A Caregiver’s Perspective
Most discussions of caregiving related to a crisis involving serious mental illness (SMI) start with a highly visible event or series of events. That is how it should be. That we should jump to rally around and support families who suffer these life-shattering and heartbreaking experiences could not be more obvious.
There is, however, another type of crisis. By its own nature it is overlooked because it is invisible and unheard. Its challenge is that, while it may be devastating to those affected by it, no one knows. It may be tearing the heart out of the one sitting beside or in front or behind you in church. They may hide it with a smile, or they may simply pass by, seemingly not knowing you are there.
The best way to explain this is to share my personal experience. Or, rather, the experience of my dear spouse who suffers from a psychosis. Her original break would have fallen into the category of a visible SMI crisis. However, like many others, there was no one in her world that understood that. She was diagnosed at a local hospital as having had a psychotic break and released because that hospital did not serve the mentally ill.
I reacted to her in anger. At the time, I was a verbally abusive controller (which, in all probability, was a key ingredient to her break). So, there she was, all alone and the only person close to her was angry with her (I am broken as I share this).
I did make many attempts to get help. I first went to the pastor of our local mega church, who flatly told me that they wouldn’t help. He showed no interest in our existence. Many of the help we did find were, unintentionally, punitive. Putting her in the position of having to make changes she was physically unable to make. There were also misguided spiritual implications. Thank God, after two or three years of trying, He led us to a church that cared.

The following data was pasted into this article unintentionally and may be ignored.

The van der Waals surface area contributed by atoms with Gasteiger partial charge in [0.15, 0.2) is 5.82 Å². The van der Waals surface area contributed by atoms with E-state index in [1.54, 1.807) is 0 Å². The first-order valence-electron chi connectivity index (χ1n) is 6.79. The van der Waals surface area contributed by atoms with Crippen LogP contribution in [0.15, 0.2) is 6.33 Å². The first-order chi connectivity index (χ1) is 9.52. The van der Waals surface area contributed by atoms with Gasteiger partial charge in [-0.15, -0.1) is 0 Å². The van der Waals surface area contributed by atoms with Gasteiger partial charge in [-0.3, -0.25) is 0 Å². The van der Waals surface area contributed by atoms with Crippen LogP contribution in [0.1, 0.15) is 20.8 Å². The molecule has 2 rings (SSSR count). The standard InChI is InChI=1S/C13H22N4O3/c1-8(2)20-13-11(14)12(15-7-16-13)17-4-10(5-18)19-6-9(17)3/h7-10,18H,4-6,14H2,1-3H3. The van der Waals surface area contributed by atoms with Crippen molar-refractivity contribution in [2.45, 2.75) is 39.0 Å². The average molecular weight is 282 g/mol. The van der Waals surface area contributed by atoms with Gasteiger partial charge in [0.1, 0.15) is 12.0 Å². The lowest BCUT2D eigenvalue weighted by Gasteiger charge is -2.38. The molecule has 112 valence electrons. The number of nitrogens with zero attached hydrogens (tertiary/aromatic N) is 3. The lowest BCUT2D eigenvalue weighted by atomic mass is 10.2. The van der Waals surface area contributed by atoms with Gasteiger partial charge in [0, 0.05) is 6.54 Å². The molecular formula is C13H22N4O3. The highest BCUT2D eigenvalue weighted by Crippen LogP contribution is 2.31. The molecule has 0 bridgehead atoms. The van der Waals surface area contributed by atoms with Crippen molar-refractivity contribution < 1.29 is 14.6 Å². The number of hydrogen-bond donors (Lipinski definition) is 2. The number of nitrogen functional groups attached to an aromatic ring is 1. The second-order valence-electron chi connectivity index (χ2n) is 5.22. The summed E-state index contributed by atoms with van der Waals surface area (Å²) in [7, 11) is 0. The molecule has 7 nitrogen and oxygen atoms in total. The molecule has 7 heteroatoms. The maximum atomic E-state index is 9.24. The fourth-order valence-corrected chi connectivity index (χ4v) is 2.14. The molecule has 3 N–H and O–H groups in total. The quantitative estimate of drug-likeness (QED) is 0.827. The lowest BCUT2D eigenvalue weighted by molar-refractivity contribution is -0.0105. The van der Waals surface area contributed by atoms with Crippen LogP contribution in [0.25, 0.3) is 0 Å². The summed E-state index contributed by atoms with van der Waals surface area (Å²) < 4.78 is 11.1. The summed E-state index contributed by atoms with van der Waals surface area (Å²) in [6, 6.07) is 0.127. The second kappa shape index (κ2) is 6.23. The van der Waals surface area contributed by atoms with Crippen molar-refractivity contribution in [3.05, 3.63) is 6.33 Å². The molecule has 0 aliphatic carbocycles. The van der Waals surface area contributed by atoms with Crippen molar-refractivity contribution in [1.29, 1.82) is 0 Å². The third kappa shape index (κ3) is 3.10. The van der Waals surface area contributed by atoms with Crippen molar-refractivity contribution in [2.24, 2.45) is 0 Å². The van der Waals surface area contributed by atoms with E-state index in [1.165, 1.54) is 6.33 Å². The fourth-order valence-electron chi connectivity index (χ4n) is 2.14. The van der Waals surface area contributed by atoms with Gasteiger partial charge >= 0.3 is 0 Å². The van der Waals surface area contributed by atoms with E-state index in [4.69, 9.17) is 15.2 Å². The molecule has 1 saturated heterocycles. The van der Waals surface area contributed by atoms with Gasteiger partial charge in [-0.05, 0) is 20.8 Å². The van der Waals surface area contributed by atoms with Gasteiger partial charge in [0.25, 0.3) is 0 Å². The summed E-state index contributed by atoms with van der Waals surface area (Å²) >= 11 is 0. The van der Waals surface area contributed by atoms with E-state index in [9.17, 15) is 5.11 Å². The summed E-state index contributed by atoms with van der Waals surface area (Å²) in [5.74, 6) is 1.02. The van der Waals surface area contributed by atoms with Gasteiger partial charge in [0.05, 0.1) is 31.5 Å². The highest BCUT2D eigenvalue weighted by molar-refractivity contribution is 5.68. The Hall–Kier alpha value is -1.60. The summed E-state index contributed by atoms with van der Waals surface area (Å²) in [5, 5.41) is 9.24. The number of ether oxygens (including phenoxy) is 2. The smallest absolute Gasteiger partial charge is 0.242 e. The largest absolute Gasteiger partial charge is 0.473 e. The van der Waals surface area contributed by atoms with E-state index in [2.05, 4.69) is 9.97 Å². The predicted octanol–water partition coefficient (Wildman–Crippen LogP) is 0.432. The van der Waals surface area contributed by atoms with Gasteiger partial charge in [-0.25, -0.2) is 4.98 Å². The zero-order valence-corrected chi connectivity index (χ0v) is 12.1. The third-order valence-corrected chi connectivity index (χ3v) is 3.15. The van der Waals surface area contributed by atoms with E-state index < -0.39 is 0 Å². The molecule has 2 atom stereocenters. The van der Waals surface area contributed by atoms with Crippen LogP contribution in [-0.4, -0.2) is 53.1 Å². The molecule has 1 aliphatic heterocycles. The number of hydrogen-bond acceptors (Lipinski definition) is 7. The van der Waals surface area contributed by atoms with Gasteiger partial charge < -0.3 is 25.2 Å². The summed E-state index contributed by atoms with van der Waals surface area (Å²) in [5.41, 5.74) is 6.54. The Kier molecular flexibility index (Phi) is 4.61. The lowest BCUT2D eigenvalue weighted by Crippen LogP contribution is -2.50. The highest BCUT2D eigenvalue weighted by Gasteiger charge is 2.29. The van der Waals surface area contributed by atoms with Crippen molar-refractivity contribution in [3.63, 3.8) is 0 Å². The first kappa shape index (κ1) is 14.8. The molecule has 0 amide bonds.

Under their care, and with the grace of God, she has been able to live with her illness. And, somewhere along the line, God changed my life. He healed me of my anger and replaced my selfish love with true love and concern for my wife. I saw her need for real for the first time. She is no longer going through this alone.
Looking at her with clear eyes became a very heavy weight. I see her fight. And a fight it is. I could not suffer what she suffers. But I suffer watching her suffer. I can’t fix her. I can only watch and pray and love. I watch her interact with unseen voices and stand in the hallway, waiting for the unseen oppression to let her pass. I am aware that, except for when she is able to sleep, she is constantly bombarded with voices whose goal is to destroy her self-image. She deals with threats and hate talk all day and night long.
This is a different kind of crisis. It is a crisis for her because she is living it. It is a crisis for me because I alone stand with her. I don’t have an answer as to how we, as a care team, can identify and provide care for these crises, but I know we need to try. One way may be to make our small talk and greetings with those around us more intentional. Maybe we should be praying to that end on our way to church.
P82 Project Restoration, Inc. | Crisis Care Team | Copyright 2018